Or, you can simply choose to ignore the theme park entirely and go wandering through the garden. This doesn’t necessarily increase player agency or world reactivity, but it pushes the needle a little further toward the sandbox end by having the player find their own fun.

My Ideal MMO Looks Like…

A world first and foremost. A place to virtually live. A place you can settle and build onto — even if this comes with limitations on place, so as not to create a littered landscape.

Give it an economy similar to EVEs — where players of all skill levels can contribute in some fashion, even if it is simply in the creation of component pieces that other players would then turn into the end products usable by still other players again. And ensure there is a mechanism by which these created products can leave the economy again.

You might be with me so far. I suspect I’ll begin to lose a few more people here though — so I’ll note that the next aspects aren’t strictly speaking necessary for a ‘sandbox’ experience. Just my ideal version of one. :)

Location should matter as a core tenet of the game. I’m not entirely against fast travel, but I am against fast travel that requires no decision making on the part of the player. What do I mean by this? Well, for example in Asheron’s Call you could recall or open portals to a very limited number of locations.

You could bind to a dungeon that you wanted to go to, and then summon a group in as a form of makeshift LFG if you wanted. But this was a choice you had to make and it had an opportunity cost against binding to another place. Otherwise you moved on the power of your own feet through a seamless world.

Global storage if it exists at all should be minimal, getting the necessary resources from place to place an undertaking that carries risk and requires some forethought.

There is more I would like, but many of them orient around being a PvP game. And as much value as that can add, I no longer view it as a necessary component. So this is the detailing of the sandbox elements more or less.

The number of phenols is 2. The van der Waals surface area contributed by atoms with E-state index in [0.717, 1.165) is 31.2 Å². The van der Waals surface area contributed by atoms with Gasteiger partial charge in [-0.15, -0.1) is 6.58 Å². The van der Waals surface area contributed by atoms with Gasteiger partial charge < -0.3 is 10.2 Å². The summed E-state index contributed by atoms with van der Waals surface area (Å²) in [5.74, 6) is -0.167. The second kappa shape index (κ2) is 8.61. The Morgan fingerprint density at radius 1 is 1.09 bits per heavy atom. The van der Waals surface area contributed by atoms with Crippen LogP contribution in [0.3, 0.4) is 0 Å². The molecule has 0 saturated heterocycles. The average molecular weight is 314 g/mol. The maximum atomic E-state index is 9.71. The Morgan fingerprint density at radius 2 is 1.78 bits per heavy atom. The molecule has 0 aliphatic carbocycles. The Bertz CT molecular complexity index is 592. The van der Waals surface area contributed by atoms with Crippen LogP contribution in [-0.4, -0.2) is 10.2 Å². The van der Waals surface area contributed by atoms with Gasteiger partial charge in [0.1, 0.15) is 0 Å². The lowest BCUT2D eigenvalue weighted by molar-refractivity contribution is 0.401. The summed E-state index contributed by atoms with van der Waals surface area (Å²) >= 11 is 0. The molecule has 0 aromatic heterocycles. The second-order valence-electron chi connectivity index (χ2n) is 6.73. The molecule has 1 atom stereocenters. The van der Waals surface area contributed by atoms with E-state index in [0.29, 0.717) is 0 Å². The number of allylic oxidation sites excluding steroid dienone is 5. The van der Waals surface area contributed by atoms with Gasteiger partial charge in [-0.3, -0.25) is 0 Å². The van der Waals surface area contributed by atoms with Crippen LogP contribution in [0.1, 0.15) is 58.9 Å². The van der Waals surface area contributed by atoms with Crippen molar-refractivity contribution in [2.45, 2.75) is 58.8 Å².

Now, throw on the Theme Park! Layer it all over the top like a fine sauce.

Bring on the quest driven stories. Make the people of the land matter with their own needs and stories to tell.

Bring on dungeons and instanced raids (although world bosses should absolutely also be a thing)!

Annnnnd I’ve done a terrible job of explaining my vision — turns out this isn’t the sort of post I should try work on over lunch at work. I didn’t fully finish it there, but then a late night tonight due to heading out for one of my sons’ Birthday has also lead to less time on this than I would like.

But you know what? It occurred to me just how much I was (attempting) to explain the vision behind the Ashes of Creation MMO. Which is no doubt why they managed to extract a Kickstarter backing from me. So perhaps go read their description as well for an additional view of what I mean — although they also talk to the dynamic aspects which I haven’t raised at all.

I don’t know if we’ll ever see Ashes of Creation in our lifetime. Or if it does come out in an MMO form whether it will even remotely resemble the promises. I’m well over the stage in my life where I was content to hype and hope and wait for an MMO.

But still… If it does. It could be a beautiful thing.

The Ashes of Creation Kickstarter video that took my money!

Quitting WoW

Alright, so quitting something I’m not currently doing would be quite the feat. One I’m probably not capable of. But nevermind that, Kaylriene has posted providing a view of the ‘types’ of quitting he has seen. I read through the anecdotes provided and found I didn’t quite fit into any of those categories.

And I’ve quit WoW many times. A few of them I even believed I’d quit permanently.1 I don’t ever really believe that any more. I’m always open to the possibility of rejoining the fold for the next expansion, even if nothing about it grabs me right up until the eve of it’s launch.